LA PLATA, MD (August 26, 2005) – Governor Robert L. Ehrlich, Jr., and Environment Secretary Kendl P. Philbrick announced today the first step of a long-term project to inform and guide the management of ground water resources in Southern Maryland and the Eastern Shore. Over the next two years the Maryland Department of the Environment will allocate $200,000 to 300,000 to initiate the project, which was recommended by Governor Ehrlich's Advisory Committee on the Protection and Management of Water Resources.
“Water is a basic service, necessary to all life and our livelihood. We are committed to fulfilling our obligation to ensure Marylanders have an abundant drinking water supply,” said Governor Ehrlich. “The Coastal Plain initiative announced today is an ambitious and important project that Maryland needs to properly evaluate and manage the sustainability of the State’s precious groundwater resources.”
In a joint effort, MDE, the U.S. Geological Survey and Maryland Geological Survey initiated the hydrological study of the Coastal Plain aquifer system, which will provide critical data on groundwater issues. This project will culminate with developing a computer model with GIS capabilities. The model will assist state and local governments in making decisions on water capacity and its allocation to accommodate growth in Maryland.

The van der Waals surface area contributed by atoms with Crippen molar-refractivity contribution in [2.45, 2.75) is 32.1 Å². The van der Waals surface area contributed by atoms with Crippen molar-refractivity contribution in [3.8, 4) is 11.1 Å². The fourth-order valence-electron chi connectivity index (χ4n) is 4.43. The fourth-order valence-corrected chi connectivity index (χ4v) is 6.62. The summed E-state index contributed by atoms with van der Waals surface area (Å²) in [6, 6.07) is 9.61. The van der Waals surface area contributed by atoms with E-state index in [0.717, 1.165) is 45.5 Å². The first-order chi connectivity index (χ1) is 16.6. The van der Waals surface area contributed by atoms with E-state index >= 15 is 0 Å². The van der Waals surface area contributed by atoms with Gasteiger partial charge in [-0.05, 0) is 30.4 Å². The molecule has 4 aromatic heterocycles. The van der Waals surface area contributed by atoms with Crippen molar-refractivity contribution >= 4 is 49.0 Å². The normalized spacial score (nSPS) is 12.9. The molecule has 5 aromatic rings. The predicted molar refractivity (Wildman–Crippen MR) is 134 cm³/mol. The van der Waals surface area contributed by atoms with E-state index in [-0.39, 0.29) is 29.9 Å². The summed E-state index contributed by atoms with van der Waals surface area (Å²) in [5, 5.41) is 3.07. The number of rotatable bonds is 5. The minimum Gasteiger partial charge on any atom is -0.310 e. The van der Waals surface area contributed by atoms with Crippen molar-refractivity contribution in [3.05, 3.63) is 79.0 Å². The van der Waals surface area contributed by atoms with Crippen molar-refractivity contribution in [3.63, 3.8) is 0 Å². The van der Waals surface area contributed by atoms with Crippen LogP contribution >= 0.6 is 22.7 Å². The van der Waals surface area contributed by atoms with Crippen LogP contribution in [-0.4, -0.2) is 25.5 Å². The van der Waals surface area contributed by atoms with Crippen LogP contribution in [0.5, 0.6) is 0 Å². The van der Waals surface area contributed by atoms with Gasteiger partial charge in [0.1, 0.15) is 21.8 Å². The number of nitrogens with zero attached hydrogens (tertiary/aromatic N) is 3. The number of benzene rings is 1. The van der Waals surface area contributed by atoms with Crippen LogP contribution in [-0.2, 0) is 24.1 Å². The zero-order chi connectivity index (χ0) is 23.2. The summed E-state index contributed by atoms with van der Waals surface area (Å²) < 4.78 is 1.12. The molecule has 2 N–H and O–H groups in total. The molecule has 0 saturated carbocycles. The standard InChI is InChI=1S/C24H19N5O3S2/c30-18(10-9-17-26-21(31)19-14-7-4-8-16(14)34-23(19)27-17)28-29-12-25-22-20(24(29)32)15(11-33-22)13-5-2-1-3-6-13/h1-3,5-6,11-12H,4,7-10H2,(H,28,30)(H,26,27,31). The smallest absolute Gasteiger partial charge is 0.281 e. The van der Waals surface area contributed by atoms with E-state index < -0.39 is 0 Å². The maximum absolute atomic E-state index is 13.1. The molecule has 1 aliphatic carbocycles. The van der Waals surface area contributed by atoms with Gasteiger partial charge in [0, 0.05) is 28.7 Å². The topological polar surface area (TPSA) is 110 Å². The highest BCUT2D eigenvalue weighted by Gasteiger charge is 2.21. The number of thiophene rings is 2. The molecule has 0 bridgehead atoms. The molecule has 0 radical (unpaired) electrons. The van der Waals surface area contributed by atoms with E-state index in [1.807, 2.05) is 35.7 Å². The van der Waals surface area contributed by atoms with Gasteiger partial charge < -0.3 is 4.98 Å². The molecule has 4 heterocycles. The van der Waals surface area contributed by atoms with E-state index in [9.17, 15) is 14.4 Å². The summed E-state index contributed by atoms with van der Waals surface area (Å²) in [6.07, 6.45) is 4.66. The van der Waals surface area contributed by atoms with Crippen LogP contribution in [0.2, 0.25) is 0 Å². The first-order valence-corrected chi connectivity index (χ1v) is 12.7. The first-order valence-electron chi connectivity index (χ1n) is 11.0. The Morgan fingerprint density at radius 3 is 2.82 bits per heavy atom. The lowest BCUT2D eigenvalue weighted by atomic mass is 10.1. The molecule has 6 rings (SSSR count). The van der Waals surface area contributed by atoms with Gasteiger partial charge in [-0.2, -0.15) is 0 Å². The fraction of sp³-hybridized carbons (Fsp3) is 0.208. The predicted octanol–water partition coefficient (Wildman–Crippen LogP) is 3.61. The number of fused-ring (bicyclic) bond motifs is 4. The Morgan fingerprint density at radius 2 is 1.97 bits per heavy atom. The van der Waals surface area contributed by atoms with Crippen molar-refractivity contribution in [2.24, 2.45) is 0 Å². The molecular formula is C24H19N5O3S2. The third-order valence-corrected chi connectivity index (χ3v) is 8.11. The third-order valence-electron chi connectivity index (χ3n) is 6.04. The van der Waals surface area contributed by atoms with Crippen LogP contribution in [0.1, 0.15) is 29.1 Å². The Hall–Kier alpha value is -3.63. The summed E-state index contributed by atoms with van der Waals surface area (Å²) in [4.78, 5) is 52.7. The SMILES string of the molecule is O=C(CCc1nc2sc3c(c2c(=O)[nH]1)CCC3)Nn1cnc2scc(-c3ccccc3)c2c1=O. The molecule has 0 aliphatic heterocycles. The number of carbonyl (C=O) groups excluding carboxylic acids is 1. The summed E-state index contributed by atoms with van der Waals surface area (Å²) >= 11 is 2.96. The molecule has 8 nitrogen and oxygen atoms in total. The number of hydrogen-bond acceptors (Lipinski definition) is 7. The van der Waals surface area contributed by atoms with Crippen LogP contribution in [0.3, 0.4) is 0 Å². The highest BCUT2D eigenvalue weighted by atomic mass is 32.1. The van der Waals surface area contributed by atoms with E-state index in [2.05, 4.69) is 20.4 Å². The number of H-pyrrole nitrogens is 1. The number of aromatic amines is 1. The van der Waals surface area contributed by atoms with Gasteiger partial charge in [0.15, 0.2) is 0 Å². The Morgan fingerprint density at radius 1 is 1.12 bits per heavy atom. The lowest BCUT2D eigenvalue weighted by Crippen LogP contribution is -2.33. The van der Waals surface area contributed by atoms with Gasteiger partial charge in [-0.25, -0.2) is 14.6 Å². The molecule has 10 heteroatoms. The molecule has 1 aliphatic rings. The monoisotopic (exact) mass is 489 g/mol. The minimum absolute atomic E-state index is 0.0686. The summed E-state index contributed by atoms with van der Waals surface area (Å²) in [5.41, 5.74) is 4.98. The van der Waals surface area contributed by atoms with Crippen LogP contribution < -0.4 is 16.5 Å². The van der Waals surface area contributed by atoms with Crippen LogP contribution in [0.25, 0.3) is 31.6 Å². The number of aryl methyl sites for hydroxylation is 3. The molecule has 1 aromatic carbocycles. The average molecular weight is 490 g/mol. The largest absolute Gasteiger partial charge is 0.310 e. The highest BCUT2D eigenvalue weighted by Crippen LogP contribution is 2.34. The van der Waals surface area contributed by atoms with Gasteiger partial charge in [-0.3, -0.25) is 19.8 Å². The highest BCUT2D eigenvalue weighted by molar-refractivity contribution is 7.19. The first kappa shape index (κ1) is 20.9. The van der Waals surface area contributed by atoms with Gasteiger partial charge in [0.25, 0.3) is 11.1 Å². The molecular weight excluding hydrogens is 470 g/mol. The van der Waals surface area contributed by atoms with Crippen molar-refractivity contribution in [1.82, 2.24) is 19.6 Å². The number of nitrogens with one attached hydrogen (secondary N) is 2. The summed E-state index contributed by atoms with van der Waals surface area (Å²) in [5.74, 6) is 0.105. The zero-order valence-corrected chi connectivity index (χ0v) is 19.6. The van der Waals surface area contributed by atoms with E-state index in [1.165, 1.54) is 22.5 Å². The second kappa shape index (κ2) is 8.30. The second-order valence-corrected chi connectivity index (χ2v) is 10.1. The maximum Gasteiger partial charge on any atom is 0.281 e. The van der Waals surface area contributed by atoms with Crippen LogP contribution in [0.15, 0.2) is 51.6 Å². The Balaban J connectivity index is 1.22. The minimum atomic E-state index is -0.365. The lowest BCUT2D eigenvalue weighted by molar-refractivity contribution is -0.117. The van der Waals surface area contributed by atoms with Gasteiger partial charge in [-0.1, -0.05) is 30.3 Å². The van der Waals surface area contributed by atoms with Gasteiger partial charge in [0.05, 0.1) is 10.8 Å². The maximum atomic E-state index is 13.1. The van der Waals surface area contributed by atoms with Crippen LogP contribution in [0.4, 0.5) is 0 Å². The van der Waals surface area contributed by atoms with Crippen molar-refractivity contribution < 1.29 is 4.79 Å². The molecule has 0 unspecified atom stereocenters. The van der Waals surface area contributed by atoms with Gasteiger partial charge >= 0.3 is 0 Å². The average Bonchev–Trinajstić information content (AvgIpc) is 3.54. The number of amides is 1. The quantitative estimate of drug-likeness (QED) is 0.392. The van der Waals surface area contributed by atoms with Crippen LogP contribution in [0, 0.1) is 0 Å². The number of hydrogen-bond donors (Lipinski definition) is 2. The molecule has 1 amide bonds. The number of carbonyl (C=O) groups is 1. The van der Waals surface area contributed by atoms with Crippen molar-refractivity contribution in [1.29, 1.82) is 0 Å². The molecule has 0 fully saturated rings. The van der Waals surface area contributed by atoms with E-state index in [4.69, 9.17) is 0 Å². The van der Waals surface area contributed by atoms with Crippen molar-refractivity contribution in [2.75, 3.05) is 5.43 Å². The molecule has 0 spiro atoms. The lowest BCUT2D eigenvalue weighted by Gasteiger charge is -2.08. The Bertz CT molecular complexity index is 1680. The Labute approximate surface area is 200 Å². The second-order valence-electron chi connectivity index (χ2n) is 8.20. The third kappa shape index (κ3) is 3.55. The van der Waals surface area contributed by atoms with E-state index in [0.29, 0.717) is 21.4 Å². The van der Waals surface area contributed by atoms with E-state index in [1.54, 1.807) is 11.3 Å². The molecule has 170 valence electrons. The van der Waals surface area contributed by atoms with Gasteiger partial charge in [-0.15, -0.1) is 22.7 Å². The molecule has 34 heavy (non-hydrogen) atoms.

“The Coastal Plain water supply study will provide the core data to ensure the State and the communities of Southern Maryland and the Eastern Shore can make sound decisions regarding development with accurate water supply information,” said Secretary Philbrick. “Adequate water is critical to the economic growth and development of our communities.”
The Coastal Plain Aquifer System includes all counties on the Eastern Shore, from Worcester County to parts of Cecil County south of Route 40, Anne Arundel, Prince George’s, Charles, Calvert, and St. Mary’s counties in Southern Maryland.
With the population of Maryland projected to increase by 1.1 million people by 2030, there will be a significant increase in our demand for water - up to 233 million gallons per day. The new project is part of the State’s proactive plan to ensure water resource availability throughout the State on a continuing basis.
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